Dominic Jones: Well, as you say, if a typical council has to apply for 20 different grants, then what that means is that they have to enter in these really long, lengthy applications, time and again, just to secure the funding they need to sort of… And what we found was that a lot of the time there’s a lot of duplication of effort between the different departments.
So, Different state government departments aren’t really talking to each other and so the same council will have to enter in the same data time and time again. And so for small councils in particular that have very few staff and are limited in the resources that they have, then applying these really lengthy application processes can actually drain.
the limited resources that they do have. And a sort of second problem with these type of grants is that even if you do secure funding, there’s a lot of requirements in reporting that can further sort of drain a council’s resources. For example, with roads to recovery funding, you have to set up a sign, which I’m sure we’ve all seen for any project over 10, 000.
And really that’s not providing a significant degree of benefit in sort of accountability and it’s just chewing up the time and the money that councils need to spend on, on completing the projects that they need to do.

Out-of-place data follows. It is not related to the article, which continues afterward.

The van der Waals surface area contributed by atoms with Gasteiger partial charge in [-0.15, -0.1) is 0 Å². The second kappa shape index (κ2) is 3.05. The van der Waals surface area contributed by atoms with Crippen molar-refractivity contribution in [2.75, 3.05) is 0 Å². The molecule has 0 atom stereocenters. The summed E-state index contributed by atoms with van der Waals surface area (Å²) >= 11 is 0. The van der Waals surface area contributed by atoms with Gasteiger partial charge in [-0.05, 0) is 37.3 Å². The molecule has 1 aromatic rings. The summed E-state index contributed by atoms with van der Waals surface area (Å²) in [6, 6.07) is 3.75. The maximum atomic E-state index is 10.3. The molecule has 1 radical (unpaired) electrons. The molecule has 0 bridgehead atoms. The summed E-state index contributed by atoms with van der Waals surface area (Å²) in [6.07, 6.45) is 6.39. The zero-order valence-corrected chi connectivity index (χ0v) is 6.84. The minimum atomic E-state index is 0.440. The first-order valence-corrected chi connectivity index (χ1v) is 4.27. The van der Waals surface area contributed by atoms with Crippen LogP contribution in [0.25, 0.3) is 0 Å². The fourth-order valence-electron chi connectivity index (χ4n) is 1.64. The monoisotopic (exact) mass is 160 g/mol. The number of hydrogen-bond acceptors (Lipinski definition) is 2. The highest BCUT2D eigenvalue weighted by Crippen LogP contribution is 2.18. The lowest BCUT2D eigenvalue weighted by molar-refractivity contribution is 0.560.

Marion Terrill: I think another point I’d say on that is that often the time frames are quite short, that they have to complete them in, within, and, and that might sound like it’s fine, but sometimes councils really struggle to hire staff or to, to kind of get the project out the door in a six month time frame, for example, with Roads to Recovery.
And, and also this question of optimal timing that you talked about at the start, Tash, is really important that it might make sense for a council to bundle works together or to, in, in other ways to be in control of the timing of the project so as to get the best value for money.
Natasha Bradshaw: And Marion, as you mentioned at the start, governments love to give money for new projects and this is really a problem for councils if these grants are tied to being spent on a specific new project.